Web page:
HTML is a markup language. It is used to “mark up” a document with extra information about what each thing is. This is useful because it let’s us communicate the “semantics” of the document.
When we describe markup as “semantic” we mean it describes the structure of the document. It tells the browser what things are (rather than what content they contain or how they are styled).
For example we can make a
<span> look like a button using CSS:
border: 1px solid;
padding: 0.25rem 0.5rem;
<span class="button">Click me</span>
You may wonder why it’s important for the browser to know what an element actually is, if it looks right and behaves the same. There are a few reasons why using semantic HTML is important.
Browsers have a bunch of built-in styles and behaviours you should take advantage of. Why re-create all of that from scratch when you could just override the bits you want to change.
This also means your page will still look okay if your CSS is broken or fails to load.
You probably won’t remember to reproduce everything the browser does for you. For example buttons not only respond when clicked, but also when the “Enter” or “Space” keys are pressed. Built-in elements have lots of complex behaviours that are hard (or impossible) to reproduce. Think how complicated a
<select> would be to build yourself!
Third (and most importantly) semantic HTML is machine readable. By describing the structure of our page we allow computer programs to understand it as well as humans.
For example most web browsers now have a “reader” mode. You can click an icon to get a simplified view of an article (with all the ads, cookie banners etc removed). These rely on the article using elements like
<article>to know what bits to keep. They can also apply custom styles to make it easier to read. If everything was in a div with custom CSS this wouldn’t work.
This article about building for Safari Reader Mode is a great overview of this topic if you’re interested.
This is also very important for accessibility. The web is for everyone, including people who use other types of software to browse. For example visually-impaired users often use “screen readers”, which read the page out loud.
Human brains are great at “pattern-matching”—e.g. if you see a rectangle with a blue background and rounded corners you assume it’s something you can click on to trigger an action (i.e. a button). Your brain doesn’t know or care if the underlying element was a div.
Computer programs like screen readers are not so good at this—they can’t guess at behaviour based on how something is rendered. So instead they must use the underlying markup semantics to figure out what things are.
For example using heading tags (
<h2> etc) creates a page structure that lets a user quickly jump from section to section to find what they need (without waiting for the entire page to be read out loud).
This allows a visually-impaired user to get a quick overview of the structure of the page in the same was a sighted user does by scanning the headings.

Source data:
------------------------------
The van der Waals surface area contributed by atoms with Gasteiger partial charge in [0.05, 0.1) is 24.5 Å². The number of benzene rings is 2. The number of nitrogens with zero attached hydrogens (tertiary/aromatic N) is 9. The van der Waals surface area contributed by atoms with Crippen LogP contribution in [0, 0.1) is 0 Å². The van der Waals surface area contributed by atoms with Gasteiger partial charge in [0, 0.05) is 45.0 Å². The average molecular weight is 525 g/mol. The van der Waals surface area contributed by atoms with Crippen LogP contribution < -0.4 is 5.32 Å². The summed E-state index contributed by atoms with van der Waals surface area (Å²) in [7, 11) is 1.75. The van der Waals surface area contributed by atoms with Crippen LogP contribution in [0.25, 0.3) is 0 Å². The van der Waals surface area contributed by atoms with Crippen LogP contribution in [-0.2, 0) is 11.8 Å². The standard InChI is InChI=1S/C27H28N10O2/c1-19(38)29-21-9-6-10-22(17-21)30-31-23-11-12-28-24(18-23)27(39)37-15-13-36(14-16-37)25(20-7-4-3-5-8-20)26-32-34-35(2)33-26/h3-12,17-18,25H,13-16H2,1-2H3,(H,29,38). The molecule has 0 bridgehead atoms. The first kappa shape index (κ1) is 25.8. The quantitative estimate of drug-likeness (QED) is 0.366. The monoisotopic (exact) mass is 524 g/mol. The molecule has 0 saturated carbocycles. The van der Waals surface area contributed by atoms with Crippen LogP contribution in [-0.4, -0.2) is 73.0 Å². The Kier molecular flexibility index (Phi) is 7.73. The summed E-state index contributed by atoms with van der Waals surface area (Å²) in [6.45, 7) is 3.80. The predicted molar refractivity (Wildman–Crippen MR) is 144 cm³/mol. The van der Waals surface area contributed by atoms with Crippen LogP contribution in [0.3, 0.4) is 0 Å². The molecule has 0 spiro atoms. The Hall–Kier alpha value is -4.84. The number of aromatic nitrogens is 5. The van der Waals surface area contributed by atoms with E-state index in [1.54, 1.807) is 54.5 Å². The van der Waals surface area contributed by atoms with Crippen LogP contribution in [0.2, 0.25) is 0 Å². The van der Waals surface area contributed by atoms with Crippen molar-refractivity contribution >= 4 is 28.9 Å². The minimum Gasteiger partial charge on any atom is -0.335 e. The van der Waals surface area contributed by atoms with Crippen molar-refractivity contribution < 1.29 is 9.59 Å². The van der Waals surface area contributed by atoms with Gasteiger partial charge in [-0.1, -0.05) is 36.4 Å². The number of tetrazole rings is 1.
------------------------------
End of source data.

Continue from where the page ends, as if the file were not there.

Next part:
There are almost 100 HTML elements nowadays, but you don’t need to remember them all. The important thing is to remember that there might be a more specific tag than div or span for what you’re making.
This especially applies to top-level “blocks” of the page. Fun fact: when HTML5 was in-progress the spec authors looked at thousands of existing websites to see what the most popular IDs on top-level elements were. They saw a ton of
<div id="main"> and
<div id="footer">, which is why HTML5 added the
Here’s a quick list to run through whenever you’re picking an element:
- Is it a meaningful area of the page?
Use an HTML5 block element like
- Does it label the start of a new section?
Use a heading (with the right level) like
- Does it navigate to a new page?
- Does it trigger JS behaviour?
- Does it allow user input?
- Is it just for applying some layout/styles?
Use something like
You’re going to re-write an HTML page to use semantic HTML. Try to replace as many generic elements with more descriptive semantic ones as you can. When you’re done it should contain no
<div>s at all.
First you need to download the starter files. There’s a box at the top of this page labelled “Download files via CLI”. Click the copy button to copy the command, then run it in your Terminal. This will automatically download the files you need for this workshop.
Once you’ve downloaded the files you can move into that directory in your Terminal by running:
You can see what’s in there by listing the files with:
You can open the challenge file in VS Code with:
And you can open the page in your default browser with:
You are of course welcome to navigate the files however you’re comfortable, but it’s a good idea to get some practice working in your Terminal.
Don’t peek at the solution before you try the challenge!
There are a few missing things that aren’t necessarily related to semantics, but are important for the page to have anyway. Try to find and fix some of these issues.
There’s some useful info in this article on how web pages are structured.